Many heroic deeds that will live in history, were performed that day. The first republican flag unfurled in the fence on the 28th of June. [See Map, p. 269.--In what direction was Fort Moultrie from Charleston ? What islands in Charleston harbor ?] What is said of Admiral Parker's flag-ship? What attempt was made by Clinton? Give an account of Jasper's exploit. How did Gen. Rutledge reward the hero? What
south waved over the palmetto fort. Early in the action it was cut down by a cannon-ball, and fell upon the beach. Sergeant Jasper leaped over the parapet, recovered the flag, fastened it to a staff, and again set it up, amid a shower of balls from the British fleet. Gov. Rutledge rewarded the hero by presenting him his own sword and a lieutenant's commission. The former he accepted, but modestly declined the latter, saying that, since he could neither read nor write, he was not fit to be an officer.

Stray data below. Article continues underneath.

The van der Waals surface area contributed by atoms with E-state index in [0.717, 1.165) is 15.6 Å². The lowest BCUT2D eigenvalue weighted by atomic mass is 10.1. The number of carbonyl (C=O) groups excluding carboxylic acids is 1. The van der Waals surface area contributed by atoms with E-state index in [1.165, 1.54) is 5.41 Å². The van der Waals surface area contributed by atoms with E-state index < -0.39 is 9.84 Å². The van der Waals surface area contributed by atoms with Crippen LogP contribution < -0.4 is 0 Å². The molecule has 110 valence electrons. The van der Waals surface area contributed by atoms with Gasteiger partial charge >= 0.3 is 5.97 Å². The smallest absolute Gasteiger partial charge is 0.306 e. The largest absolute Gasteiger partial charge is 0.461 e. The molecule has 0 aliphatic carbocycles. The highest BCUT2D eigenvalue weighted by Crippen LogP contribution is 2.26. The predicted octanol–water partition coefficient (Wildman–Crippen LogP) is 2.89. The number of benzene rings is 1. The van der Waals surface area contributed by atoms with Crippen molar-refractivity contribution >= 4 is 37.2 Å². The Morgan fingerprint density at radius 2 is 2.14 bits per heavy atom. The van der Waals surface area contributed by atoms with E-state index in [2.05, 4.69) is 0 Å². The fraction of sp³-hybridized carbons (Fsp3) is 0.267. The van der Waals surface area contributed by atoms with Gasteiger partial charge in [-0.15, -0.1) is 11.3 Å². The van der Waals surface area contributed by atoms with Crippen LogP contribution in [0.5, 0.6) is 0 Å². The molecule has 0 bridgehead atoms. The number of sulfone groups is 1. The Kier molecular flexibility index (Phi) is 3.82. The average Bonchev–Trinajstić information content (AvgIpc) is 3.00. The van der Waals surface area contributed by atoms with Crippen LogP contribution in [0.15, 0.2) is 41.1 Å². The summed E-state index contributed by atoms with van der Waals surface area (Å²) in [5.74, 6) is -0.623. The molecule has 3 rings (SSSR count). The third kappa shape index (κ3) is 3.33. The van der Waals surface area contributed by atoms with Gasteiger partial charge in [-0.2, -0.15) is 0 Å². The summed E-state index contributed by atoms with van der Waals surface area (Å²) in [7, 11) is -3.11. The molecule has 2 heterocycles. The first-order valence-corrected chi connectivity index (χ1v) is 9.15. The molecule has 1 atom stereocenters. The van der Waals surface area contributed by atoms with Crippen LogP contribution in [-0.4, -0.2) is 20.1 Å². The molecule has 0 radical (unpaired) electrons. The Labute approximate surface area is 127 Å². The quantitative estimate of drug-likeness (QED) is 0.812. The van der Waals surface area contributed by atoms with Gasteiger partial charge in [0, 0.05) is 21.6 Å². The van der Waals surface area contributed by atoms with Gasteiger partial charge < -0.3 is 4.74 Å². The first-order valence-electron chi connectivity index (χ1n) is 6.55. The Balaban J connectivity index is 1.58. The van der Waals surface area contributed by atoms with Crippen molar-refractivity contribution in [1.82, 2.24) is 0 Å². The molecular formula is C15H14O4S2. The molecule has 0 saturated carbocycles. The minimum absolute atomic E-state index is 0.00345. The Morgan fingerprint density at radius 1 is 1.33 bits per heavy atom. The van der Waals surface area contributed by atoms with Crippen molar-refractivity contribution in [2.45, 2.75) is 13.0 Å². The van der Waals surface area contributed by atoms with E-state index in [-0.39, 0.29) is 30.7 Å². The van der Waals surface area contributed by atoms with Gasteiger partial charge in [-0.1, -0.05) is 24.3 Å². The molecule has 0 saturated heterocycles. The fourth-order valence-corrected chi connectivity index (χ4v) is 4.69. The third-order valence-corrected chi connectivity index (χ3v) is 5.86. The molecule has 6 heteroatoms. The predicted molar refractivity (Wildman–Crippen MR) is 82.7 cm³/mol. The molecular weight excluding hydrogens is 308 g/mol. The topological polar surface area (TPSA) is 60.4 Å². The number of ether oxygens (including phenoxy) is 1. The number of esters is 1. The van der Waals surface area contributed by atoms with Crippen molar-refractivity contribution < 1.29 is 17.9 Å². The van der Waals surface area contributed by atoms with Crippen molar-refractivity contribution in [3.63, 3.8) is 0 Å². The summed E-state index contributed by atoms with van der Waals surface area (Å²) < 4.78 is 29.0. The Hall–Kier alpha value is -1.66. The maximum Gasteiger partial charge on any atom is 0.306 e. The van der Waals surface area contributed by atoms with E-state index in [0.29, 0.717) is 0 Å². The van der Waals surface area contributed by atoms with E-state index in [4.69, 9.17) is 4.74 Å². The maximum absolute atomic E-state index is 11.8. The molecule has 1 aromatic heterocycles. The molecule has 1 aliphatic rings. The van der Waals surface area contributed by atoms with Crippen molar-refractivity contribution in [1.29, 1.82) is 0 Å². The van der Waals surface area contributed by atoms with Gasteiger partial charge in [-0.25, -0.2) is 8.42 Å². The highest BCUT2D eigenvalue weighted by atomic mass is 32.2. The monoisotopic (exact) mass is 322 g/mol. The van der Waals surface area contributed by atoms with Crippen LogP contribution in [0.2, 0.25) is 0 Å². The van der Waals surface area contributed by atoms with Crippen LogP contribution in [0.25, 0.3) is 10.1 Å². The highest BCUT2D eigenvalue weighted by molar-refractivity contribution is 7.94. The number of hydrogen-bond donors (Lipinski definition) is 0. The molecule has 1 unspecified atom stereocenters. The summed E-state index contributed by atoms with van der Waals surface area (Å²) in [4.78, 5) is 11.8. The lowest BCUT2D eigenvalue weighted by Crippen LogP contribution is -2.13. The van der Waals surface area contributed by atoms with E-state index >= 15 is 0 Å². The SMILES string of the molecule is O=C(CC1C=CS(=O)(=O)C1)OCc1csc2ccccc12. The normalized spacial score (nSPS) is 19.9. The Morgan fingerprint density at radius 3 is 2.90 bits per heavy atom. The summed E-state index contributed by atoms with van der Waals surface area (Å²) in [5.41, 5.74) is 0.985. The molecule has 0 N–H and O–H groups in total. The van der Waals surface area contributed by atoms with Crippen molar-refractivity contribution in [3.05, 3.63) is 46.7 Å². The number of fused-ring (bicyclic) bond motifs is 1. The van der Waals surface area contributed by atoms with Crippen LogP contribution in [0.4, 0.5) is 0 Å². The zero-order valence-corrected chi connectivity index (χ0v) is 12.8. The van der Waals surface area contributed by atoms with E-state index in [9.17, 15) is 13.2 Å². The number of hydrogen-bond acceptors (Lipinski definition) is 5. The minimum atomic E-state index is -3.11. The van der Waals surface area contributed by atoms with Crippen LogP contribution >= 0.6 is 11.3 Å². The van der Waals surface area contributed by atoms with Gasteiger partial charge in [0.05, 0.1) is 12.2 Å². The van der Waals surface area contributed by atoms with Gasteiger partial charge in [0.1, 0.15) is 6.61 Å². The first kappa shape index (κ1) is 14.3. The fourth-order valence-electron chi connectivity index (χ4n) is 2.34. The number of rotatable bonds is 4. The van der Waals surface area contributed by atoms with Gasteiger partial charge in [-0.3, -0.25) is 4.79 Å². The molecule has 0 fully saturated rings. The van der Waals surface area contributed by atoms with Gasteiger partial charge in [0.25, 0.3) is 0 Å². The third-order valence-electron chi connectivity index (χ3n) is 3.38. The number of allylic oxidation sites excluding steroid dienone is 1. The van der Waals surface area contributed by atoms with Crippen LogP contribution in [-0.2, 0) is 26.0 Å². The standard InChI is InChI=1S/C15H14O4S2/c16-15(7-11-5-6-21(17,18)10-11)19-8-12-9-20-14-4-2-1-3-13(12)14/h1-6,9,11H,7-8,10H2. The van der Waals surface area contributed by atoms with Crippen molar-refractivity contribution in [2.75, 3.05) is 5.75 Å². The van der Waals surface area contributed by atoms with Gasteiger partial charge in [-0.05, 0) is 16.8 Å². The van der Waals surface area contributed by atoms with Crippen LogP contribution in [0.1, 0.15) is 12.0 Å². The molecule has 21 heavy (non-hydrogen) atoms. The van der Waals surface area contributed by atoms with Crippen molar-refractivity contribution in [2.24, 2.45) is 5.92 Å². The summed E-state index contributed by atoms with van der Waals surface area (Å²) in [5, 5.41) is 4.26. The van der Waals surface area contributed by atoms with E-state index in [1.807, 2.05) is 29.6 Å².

Late in the action, Admiral Parker ordered the crew of one of his vessels, which was disabled, to set her on fire and abandon her. The ship was left with guns loaded and colors flying No sooner had her crew departed than she was boarded by the Americans, who carried off her flags and bells, fired her guns at Parker's ship, and bore away three boatloads of stores.
For more than nine hours the British kept up the attack, but without making any impression on the fort. Only ten Americans were killed, and 22 wounded. The enemy's loss in killed and wounded amounted to 225. After lying to a few days to refit, the fleet sailed for the north.